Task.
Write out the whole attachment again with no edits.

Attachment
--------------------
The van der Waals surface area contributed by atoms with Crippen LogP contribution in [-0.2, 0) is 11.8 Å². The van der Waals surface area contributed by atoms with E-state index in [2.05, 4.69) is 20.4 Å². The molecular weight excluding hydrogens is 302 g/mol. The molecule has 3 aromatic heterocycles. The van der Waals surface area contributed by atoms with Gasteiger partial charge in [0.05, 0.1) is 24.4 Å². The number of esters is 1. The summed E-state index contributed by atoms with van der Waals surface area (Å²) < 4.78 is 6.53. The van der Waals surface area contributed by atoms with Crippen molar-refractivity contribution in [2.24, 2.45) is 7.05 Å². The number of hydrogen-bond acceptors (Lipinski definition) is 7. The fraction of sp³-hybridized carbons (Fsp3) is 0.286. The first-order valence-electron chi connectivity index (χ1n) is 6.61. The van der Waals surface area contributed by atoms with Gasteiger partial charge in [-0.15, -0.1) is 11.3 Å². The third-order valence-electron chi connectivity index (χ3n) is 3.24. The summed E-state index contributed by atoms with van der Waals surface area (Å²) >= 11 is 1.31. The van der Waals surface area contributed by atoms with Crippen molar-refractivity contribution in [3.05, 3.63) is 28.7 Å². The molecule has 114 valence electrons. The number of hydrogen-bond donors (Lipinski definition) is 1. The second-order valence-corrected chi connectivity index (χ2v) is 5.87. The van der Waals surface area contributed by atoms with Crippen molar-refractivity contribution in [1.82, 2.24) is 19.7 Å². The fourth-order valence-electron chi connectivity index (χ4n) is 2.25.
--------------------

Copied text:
The van der Waals surface area contributed by atoms with Crippen LogP contribution in [-0.2, 0) is 11.8 Å². The van der Waals surface area contributed by atoms with E-state index in [2.05, 4.69) is 20.4 Å². The molecular weight excluding hydrogens is 302 g/mol. The molecule has 3 aromatic heterocycles. The van der Waals surface area contributed by atoms with Gasteiger partial charge in [0.05, 0.1) is 24.4 Å². The number of esters is 1. The summed E-state index contributed by atoms with van der Waals surface area (Å²) < 4.78 is 6.53. The van der Waals surface area contributed by atoms with Crippen molar-refractivity contribution in [2.24, 2.45) is 7.05 Å². The number of hydrogen-bond acceptors (Lipinski definition) is 7. The fraction of sp³-hybridized carbons (Fsp3) is 0.286. The first-order valence-electron chi connectivity index (χ1n) is 6.61. The van der Waals surface area contributed by atoms with Gasteiger partial charge in [-0.15, -0.1) is 11.3 Å². The third-order valence-electron chi connectivity index (χ3n) is 3.24. The summed E-state index contributed by atoms with van der Waals surface area (Å²) >= 11 is 1.31. The van der Waals surface area contributed by atoms with Crippen molar-refractivity contribution in [3.05, 3.63) is 28.7 Å². The molecule has 114 valence electrons. The number of hydrogen-bond donors (Lipinski definition) is 1. The second-order valence-corrected chi connectivity index (χ2v) is 5.87. The van der Waals surface area contributed by atoms with Crippen molar-refractivity contribution in [1.82, 2.24) is 19.7 Å². The fourth-order valence-electron chi connectivity index (χ4n) is 2.25.